After that there are three more winnable games — Chelsea (who might just be on the beach by the time we go there), Palace and QPR. Mojos need rediscovering, yes, but if we can start playing some bloody football we can take 18 points and still finish in the top four. Above us we should still be shooting at both United and City. United are at Goodison on Sunday (I know, I know) and still have to face Arsenal and visit Hull and Swansea. The blue half of Manchester will forever be prone to bouts of City-itis and are nominally only four points ahead with six games to go. Resurgent Villa go to the Etihad tomorrow. If we were fighting for the title, as opposed to the financial holy grail of the Champions League, would we have given up at this stage? No. At least you would bloody hope not.

Our crowd have a big part to play in this. Wembley was a massive eye-opener in more ways than one. Our end was terrible; a complete contrast to the buoyant Villains enjoying their day of days. Instead the Liverpool support was a collection of passionless beauts bordering on the neutral teamed with an army of angry Scousers with the words “I’m a miserable bastard” stamped on their foreheads. As John Gibbons of this parish tweeted this week, it appears there’s a trophy on offer for some of our fans for who can make a case for the being the most angry.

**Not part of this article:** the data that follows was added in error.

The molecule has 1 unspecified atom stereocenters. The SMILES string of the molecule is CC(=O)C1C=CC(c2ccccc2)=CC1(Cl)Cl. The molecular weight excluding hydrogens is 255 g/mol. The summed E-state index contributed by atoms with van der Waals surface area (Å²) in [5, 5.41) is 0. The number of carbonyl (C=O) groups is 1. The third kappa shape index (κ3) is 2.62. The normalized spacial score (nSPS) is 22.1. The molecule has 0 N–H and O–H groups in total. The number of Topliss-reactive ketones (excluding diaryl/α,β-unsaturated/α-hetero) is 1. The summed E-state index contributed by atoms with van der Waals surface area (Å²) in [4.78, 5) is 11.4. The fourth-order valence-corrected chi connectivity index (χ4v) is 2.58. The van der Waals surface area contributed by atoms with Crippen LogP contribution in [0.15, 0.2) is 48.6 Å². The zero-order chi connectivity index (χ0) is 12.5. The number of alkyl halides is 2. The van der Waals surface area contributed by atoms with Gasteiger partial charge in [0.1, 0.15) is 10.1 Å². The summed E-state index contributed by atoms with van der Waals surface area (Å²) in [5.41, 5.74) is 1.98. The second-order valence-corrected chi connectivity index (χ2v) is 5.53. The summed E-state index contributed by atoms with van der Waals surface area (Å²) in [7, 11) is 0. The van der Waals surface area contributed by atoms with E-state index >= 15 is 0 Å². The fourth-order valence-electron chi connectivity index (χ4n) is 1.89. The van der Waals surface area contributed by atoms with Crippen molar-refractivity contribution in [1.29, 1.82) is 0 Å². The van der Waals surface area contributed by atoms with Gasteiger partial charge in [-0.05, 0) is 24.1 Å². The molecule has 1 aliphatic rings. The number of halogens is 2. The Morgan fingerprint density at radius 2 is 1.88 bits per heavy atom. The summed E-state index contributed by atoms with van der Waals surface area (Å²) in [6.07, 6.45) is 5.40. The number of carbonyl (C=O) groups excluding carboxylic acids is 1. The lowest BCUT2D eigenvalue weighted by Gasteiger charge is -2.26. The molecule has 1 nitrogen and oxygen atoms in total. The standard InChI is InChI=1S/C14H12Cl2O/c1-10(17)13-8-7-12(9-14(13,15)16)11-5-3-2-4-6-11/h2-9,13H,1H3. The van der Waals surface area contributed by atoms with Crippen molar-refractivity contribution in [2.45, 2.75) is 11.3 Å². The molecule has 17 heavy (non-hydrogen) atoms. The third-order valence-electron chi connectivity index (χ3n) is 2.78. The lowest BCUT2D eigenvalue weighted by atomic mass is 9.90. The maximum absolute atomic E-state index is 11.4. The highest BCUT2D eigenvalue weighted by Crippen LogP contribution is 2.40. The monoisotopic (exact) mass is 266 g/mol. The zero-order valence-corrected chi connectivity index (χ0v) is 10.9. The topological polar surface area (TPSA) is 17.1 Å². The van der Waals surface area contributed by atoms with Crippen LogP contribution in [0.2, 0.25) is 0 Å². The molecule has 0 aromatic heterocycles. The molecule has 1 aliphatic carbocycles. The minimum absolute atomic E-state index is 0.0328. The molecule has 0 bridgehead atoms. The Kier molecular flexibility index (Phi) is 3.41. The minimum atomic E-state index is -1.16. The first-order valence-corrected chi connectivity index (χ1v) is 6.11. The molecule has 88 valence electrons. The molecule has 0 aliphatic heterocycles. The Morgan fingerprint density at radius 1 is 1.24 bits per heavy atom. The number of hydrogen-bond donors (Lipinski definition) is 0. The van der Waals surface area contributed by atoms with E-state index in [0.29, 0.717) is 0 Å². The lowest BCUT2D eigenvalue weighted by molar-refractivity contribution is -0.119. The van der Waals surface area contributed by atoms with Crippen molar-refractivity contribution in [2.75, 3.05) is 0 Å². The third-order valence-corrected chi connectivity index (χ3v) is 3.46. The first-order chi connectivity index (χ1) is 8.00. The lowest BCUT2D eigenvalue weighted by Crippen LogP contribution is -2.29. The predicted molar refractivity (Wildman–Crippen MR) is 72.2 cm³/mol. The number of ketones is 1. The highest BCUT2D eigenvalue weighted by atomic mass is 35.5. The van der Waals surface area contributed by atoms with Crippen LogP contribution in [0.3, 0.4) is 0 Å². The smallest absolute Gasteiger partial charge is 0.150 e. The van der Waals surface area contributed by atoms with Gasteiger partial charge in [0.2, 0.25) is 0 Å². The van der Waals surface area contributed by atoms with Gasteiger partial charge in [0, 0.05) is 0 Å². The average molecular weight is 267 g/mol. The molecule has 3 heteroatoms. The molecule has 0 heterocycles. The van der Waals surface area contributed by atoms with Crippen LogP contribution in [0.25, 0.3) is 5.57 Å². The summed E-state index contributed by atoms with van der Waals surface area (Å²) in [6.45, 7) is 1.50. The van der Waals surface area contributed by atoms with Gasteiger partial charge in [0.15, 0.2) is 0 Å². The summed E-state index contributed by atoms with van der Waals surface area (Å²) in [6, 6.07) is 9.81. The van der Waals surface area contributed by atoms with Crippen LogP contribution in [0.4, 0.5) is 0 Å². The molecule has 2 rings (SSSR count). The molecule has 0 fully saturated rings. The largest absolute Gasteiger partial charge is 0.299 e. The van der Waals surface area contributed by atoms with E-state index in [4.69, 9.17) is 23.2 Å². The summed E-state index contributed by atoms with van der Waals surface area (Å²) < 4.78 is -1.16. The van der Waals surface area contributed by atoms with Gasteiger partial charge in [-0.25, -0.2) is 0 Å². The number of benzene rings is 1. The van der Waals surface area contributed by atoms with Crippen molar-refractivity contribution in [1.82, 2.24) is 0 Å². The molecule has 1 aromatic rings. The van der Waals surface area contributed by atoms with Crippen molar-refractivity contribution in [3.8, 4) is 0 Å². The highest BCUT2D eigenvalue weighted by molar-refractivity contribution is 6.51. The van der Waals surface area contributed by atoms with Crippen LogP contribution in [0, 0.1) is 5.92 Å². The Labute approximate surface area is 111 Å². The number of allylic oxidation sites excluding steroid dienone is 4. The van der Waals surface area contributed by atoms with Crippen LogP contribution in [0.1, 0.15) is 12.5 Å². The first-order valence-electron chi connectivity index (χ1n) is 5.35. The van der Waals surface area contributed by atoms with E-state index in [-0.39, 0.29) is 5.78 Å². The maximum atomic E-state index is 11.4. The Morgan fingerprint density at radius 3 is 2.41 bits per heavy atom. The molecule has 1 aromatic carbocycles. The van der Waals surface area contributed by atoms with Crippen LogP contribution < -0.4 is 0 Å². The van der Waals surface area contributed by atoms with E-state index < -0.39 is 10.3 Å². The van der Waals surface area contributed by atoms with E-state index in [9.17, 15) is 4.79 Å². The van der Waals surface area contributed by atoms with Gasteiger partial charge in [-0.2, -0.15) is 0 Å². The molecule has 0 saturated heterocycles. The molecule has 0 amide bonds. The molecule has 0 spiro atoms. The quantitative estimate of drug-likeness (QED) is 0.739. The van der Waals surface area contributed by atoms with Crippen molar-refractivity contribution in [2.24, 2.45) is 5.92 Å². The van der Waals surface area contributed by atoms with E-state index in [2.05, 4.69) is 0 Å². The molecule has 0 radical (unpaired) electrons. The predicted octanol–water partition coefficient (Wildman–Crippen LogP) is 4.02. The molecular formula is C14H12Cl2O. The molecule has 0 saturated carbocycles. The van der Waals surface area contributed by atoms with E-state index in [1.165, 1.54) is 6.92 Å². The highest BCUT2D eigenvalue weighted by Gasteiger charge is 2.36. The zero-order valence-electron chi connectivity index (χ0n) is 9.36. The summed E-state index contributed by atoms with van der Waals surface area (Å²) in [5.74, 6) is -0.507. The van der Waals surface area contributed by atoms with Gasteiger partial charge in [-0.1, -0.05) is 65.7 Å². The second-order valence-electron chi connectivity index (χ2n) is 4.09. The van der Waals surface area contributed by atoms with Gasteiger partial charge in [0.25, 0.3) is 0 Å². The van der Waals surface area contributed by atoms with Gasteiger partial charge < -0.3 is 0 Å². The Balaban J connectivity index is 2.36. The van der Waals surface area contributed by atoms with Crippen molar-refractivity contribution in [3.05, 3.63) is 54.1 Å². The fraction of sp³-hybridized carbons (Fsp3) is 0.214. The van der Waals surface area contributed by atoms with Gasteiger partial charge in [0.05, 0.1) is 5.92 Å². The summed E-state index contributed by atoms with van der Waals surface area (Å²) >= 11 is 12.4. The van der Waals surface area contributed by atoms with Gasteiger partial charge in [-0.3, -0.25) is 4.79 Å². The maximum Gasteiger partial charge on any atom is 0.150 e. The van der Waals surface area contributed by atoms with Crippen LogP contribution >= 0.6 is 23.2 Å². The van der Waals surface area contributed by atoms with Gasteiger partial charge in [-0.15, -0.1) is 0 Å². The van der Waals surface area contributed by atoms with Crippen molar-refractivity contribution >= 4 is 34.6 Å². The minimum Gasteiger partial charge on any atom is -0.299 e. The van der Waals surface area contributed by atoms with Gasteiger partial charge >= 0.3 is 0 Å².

Those who went to Wembley with the sole intention of backing the team and manager without agenda were in a startlingly small minority. The 12th man you say? Fuck off. All I heard at Wembley were brickbats aimed at Rodgers and the pariah that is “contract rebel” Raheem Sterling. Those who want to sing and support are found only in pockets; deep divisions exist along lines of age, geography, even class. Our following, and there are a myriad of reasons why so, home and away is diabolical. It is a sad state of affairs and one that the football club, if you can still call it so, seem either unaware of or simply not arsed to rectify.

The biggest concern for Rodgers is that he’s lost the faith of fans that still care and is simultaneously at the mercy of the Twitter knee-jerkers who see only change as a means to move forward. With the emergence of the available Klopp as such an obvious candidate to fill a potential managerial vacuum, the pressure is mounting on Brendan Rodgers. Our recent history, and in particular the sacking by FSG of Kenny Dalglish for reaching not one but two cup finals but missing out on Europe’s riches, should sound the loudest of alarm bells for a man who took us within two measly points of title nirvana just 12 months ago.

It’s on a knife edge before we go to the Hawthorns tomorrow. A mate of mine said this week, “Lose there on Saturday and our end will be toxic”. He’s right, but such is the shallow nature of the modern fan — and we’re all guilty to an extent — a win tomorrow followed by two more against rank poor opposition could see some smiles return to our faces and something to play for as the season draws to an end.

If it’s not exactly time to circle the wagons (given that too many have already made up their minds), it is time to keep a cool head. That applies to you if you’re going to watch the Reds over the next few weeks but more pertinently it needs to be the mantra and the message coming out of that Liverpool dressing room.